Not even half way into Women’s History Month and Xavier University is showing how well girls run the world. First the women’s basketball team won their 2016 conference tournament. Then Xavier’s Women Studies program marked a week of events dedicated to empowering women.

Angela Watson, better known as Uptown Angela, spoke about the highlights of her career in radio and her rise to becoming the vice president for programming for iHeartMedia, New Orleans. Watson, the on-air radio personality for WQUE FM 93, the city’s premier hip-hop and R&B station, oversees 8 radio stations with assets at $22 million. Her lecture not only captured the spirit of Xavier, which pushes students to make your mark in society, but it provided an example of the strength and potential that women have. “Don’t let them put you in a box and make you feel unintelligent,” Watson said, recalling advice given to her by Xavier’s Mass Communication instructor Monica Pierre, her first mentor at Q93.

Uptown Angela with Dr.Tia Smith, Monica Pierre, Dean Kim Vaz, and Dr.  Waldron Moore

This advice came after Pierre noticed that some of Watson’s male coworkers mocked her. Watson said her skills as a radio personality were put down because she was female. But she and Pierre, the only two women working in their department, proved their ability to excel in radio by becoming some of the best radio personalities in the city. Pierre went on to act as a mentor for Watson throughout her career, helping to bring out Watson’s potential. “The good of mentorship is that, you have someone with you that can see what you may not be able to see,” Pierre said.

The mentors in her life, Pierre said, are one of the biggest reasons that she was able to succeed in her career. She enjoys being a mentor now to Xavier students, because she understands the importance that mentors play in the lives of their mentees. Watson said she used Pierre’s guidance to build her confidence for her first solo assignment: a movie-screening event for “Poetic Justice.”

But even though Watson made a name for herself in the radio industry, she said that she still has to be careful to make sure that she doesn’t become too vulnerable, especially when it comes to dealing with her emotions.“[Women] get it so hard when we’re emotional,” Watson said. “Men can be emotional too, but it’s not treated the same way… I’ve worked with several [men] who would yell and scream…but it’s not treated the same,” Watson added.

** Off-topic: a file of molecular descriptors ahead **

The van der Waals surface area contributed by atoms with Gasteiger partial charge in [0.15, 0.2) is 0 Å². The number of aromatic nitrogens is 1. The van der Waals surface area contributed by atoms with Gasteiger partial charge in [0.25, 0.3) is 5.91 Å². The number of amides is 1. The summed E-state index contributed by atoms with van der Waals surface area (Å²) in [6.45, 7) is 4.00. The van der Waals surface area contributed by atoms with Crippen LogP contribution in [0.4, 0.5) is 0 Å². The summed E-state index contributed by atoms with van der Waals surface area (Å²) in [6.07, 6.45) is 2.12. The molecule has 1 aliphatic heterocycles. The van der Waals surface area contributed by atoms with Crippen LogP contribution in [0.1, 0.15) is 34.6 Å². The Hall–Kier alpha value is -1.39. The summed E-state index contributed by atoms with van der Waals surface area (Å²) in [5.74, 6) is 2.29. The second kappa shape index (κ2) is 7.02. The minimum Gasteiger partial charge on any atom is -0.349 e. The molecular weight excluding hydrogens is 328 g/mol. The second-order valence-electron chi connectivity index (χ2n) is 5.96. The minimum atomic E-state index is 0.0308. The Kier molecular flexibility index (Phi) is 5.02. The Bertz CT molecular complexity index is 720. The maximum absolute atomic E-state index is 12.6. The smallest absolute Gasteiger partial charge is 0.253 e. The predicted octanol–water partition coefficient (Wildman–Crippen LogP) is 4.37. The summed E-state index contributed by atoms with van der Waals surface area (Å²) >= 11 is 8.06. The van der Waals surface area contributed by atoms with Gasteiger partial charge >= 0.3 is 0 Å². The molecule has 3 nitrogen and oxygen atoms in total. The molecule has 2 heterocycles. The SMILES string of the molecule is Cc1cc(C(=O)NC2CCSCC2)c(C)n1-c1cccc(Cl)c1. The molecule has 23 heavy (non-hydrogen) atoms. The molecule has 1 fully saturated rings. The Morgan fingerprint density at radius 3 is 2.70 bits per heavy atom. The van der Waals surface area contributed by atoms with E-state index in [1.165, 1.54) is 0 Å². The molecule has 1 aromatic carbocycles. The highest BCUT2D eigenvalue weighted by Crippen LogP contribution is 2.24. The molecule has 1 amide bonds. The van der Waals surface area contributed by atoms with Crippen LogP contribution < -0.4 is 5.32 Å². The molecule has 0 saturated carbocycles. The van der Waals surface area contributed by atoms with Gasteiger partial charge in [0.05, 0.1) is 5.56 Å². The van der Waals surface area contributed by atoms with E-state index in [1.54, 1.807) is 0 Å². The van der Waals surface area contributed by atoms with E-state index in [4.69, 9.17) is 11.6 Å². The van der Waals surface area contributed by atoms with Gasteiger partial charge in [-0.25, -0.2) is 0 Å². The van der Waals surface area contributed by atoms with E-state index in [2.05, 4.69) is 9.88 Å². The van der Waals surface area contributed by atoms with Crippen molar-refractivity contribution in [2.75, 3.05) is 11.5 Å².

Student Allana Barefield Speaks with Uptown Angela
Student Allana Barefield Speaks with Uptown Angela

She said that she had to always make sure to keep her emotions in check because showing her emotions would be taken as weakness from others. She said that her superiors didn’t believe in her ability to work alongside her ex-husband professionally, who she was managing at the time. Her superiors initially demoted her from program director to assistant program director. However, she said that she was able to still excel because of her dedication to her job and her drive to succeed.

“It’s all about putting in the work making sacrifices, and feeling driven about it,” Watson said. The radio personality said she started her journey in radio when she was attending the University of New Orleans. Originally wanting to work in entertainment, she did research on Oprah’s legacy and followed in her footsteps by starting her career in radio first. From there, she landed an internship with Q93 radio, where she still works today.

While an intern, she juggled a job at McDonald’s and went daily to the radio station at 2 a.m. to learn how to operate the boards. She also went to class at 8 a.m. all while caring for a child. After some time, she earned her first job as a board operator at Q93. She later moved up through the ranks to become the music director for Q93 before becoming the assistant program director and then finally the program director. Watson’s successful career energized students at Xavier and gave them hope for their own career in the media.

“I think the really cool thing about [Watson’s career] is the fact that she came out of Ms. Pierre’s shadow,” said Blair Lyons, a freshman at Xavier who attended the lecture. “Which is really cool, because Pierre is teaching us,” Lyons added.

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